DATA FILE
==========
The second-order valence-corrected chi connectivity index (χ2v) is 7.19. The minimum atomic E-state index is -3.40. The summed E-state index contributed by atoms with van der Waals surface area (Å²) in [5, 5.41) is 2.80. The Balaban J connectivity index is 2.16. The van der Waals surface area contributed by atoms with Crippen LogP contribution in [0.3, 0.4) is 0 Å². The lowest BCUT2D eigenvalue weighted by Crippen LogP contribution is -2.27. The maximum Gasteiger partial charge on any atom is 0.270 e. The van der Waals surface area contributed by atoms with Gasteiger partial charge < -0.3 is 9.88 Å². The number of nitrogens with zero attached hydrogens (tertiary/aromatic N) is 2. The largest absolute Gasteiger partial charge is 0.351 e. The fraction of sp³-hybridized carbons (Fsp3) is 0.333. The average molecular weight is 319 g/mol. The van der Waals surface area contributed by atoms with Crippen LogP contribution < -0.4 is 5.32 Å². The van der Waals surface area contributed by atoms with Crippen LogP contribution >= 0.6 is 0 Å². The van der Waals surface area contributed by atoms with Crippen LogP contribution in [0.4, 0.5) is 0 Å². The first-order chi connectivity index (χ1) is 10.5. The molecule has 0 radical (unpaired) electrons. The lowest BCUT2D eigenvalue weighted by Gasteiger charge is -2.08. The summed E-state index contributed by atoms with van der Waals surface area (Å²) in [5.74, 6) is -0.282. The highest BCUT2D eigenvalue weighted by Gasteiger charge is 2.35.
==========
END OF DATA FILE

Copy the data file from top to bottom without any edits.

The second-order valence-corrected chi connectivity index (χ2v) is 7.19. The minimum atomic E-state index is -3.40. The summed E-state index contributed by atoms with van der Waals surface area (Å²) in [5, 5.41) is 2.80. The Balaban J connectivity index is 2.16. The van der Waals surface area contributed by atoms with Crippen LogP contribution in [0.3, 0.4) is 0 Å². The lowest BCUT2D eigenvalue weighted by Crippen LogP contribution is -2.27. The maximum Gasteiger partial charge on any atom is 0.270 e. The van der Waals surface area contributed by atoms with Gasteiger partial charge < -0.3 is 9.88 Å². The number of nitrogens with zero attached hydrogens (tertiary/aromatic N) is 2. The largest absolute Gasteiger partial charge is 0.351 e. The fraction of sp³-hybridized carbons (Fsp3) is 0.333. The average molecular weight is 319 g/mol. The van der Waals surface area contributed by atoms with Crippen LogP contribution < -0.4 is 5.32 Å². The van der Waals surface area contributed by atoms with Crippen LogP contribution >= 0.6 is 0 Å². The van der Waals surface area contributed by atoms with Crippen LogP contribution in [0.4, 0.5) is 0 Å². The first-order chi connectivity index (χ1) is 10.5. The molecule has 0 radical (unpaired) electrons. The lowest BCUT2D eigenvalue weighted by Gasteiger charge is -2.08. The summed E-state index contributed by atoms with van der Waals surface area (Å²) in [5.74, 6) is -0.282. The highest BCUT2D eigenvalue weighted by Gasteiger charge is 2.35.